Feb 022010
 

This book by Raymond Craib (Duke University Press, 2004) is one-of-a-kind. Craib combines archival analysis of mainly 19th century documents with perceptive comments on the relationships between history and geography in Mexico from the mid-19th century until about 1930.

Craib emphasizes the significance of map-making in post-Independent Mexico as a means towards furthering nationalism and as a development tool. He traces the changing motives of map-makers, focussing especially on the key area of Veracruz-Puebla which served as Mexico’s main gateway to Europe for centuries.

Craib considers why certain place names acquired more prominence than others, and examines a case study of a mining area where the granting of water rights hinged on precisely where a particular river flowed, and which tributary had which name, a case where cartographic ‘proof’ proved to be impossible and where a pragmatic solution was required.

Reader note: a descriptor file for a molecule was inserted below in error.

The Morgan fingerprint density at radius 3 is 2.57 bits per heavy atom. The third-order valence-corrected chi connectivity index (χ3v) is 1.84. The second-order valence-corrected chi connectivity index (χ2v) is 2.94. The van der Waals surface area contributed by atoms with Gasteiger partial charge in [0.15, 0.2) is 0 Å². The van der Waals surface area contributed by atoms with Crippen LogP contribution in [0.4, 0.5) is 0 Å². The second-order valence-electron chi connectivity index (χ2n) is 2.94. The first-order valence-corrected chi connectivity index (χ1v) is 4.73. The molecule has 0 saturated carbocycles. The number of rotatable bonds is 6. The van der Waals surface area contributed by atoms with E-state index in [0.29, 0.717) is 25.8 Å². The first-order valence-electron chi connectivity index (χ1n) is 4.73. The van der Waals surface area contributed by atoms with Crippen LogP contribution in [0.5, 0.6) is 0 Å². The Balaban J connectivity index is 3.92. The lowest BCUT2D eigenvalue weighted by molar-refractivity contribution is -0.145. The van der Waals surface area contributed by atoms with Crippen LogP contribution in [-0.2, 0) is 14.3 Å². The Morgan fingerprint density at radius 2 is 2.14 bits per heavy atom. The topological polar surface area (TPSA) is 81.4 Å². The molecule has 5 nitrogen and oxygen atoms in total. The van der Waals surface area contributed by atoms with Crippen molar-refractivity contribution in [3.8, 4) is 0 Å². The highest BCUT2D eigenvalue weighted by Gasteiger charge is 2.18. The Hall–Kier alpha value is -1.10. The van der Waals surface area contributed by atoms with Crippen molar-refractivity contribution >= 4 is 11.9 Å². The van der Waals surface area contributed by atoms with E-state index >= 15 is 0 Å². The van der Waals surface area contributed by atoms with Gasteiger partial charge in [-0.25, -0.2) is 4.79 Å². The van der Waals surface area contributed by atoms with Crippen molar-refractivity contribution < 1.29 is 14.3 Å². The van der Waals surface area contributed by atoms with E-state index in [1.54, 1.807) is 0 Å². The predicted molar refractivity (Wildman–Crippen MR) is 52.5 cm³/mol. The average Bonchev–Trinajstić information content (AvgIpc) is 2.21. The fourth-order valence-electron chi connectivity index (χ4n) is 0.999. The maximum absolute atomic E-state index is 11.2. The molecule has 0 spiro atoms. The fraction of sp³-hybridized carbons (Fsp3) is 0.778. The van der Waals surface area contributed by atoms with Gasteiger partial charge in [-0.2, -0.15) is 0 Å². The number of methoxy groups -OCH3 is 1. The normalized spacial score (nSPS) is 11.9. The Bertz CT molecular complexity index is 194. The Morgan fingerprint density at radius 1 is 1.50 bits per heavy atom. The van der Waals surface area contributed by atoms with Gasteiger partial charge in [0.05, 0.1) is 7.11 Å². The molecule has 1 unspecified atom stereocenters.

This is an important study, with meticulous footnotes and bibliography.

Note: This book is not stocked by Sombrero Books, but can easily be bought via amazon.com

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